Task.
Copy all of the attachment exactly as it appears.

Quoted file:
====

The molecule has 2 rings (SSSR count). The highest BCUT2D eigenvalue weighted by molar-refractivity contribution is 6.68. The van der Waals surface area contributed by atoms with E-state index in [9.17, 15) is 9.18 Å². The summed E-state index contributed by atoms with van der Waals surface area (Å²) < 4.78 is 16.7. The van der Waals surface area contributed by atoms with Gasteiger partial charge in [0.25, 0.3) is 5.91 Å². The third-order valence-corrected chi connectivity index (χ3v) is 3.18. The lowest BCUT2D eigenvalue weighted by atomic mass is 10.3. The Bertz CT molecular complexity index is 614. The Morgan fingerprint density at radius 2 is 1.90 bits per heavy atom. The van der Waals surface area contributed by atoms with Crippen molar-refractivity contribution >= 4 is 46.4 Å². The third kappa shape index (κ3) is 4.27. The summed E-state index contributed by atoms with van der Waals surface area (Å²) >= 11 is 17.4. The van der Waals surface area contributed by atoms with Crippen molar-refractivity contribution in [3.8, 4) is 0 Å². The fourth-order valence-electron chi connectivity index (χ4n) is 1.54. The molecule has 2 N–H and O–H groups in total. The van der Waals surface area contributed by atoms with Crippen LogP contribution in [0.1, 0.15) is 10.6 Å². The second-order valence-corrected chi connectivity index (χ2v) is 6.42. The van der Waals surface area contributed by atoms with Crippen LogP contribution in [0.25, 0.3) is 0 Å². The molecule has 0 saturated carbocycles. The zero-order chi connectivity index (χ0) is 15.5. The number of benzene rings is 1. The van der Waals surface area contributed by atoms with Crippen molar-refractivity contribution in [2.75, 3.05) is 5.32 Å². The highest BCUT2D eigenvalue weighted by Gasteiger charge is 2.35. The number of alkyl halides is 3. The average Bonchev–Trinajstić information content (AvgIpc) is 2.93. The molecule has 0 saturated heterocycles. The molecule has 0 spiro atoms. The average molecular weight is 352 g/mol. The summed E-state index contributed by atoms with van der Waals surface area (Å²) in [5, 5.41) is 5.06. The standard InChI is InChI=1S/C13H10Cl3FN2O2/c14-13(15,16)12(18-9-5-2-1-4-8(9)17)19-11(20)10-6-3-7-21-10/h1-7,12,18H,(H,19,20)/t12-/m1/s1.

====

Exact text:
The molecule has 2 rings (SSSR count). The highest BCUT2D eigenvalue weighted by molar-refractivity contribution is 6.68. The van der Waals surface area contributed by atoms with E-state index in [9.17, 15) is 9.18 Å². The summed E-state index contributed by atoms with van der Waals surface area (Å²) < 4.78 is 16.7. The van der Waals surface area contributed by atoms with Gasteiger partial charge in [0.25, 0.3) is 5.91 Å². The third-order valence-corrected chi connectivity index (χ3v) is 3.18. The lowest BCUT2D eigenvalue weighted by atomic mass is 10.3. The Bertz CT molecular complexity index is 614. The Morgan fingerprint density at radius 2 is 1.90 bits per heavy atom. The van der Waals surface area contributed by atoms with Crippen molar-refractivity contribution >= 4 is 46.4 Å². The third kappa shape index (κ3) is 4.27. The summed E-state index contributed by atoms with van der Waals surface area (Å²) >= 11 is 17.4. The van der Waals surface area contributed by atoms with Crippen molar-refractivity contribution in [3.8, 4) is 0 Å². The fourth-order valence-electron chi connectivity index (χ4n) is 1.54. The molecule has 2 N–H and O–H groups in total. The van der Waals surface area contributed by atoms with Crippen LogP contribution in [0.1, 0.15) is 10.6 Å². The second-order valence-corrected chi connectivity index (χ2v) is 6.42. The van der Waals surface area contributed by atoms with Crippen LogP contribution in [0.25, 0.3) is 0 Å². The molecule has 0 saturated carbocycles. The zero-order chi connectivity index (χ0) is 15.5. The number of benzene rings is 1. The van der Waals surface area contributed by atoms with Crippen molar-refractivity contribution in [2.75, 3.05) is 5.32 Å². The highest BCUT2D eigenvalue weighted by Gasteiger charge is 2.35. The number of alkyl halides is 3. The average Bonchev–Trinajstić information content (AvgIpc) is 2.93. The molecule has 0 saturated heterocycles. The molecule has 0 spiro atoms. The average molecular weight is 352 g/mol. The summed E-state index contributed by atoms with van der Waals surface area (Å²) in [5, 5.41) is 5.06. The standard InChI is InChI=1S/C13H10Cl3FN2O2/c14-13(15,16)12(18-9-5-2-1-4-8(9)17)19-11(20)10-6-3-7-21-10/h1-7,12,18H,(H,19,20)/t12-/m1/s1.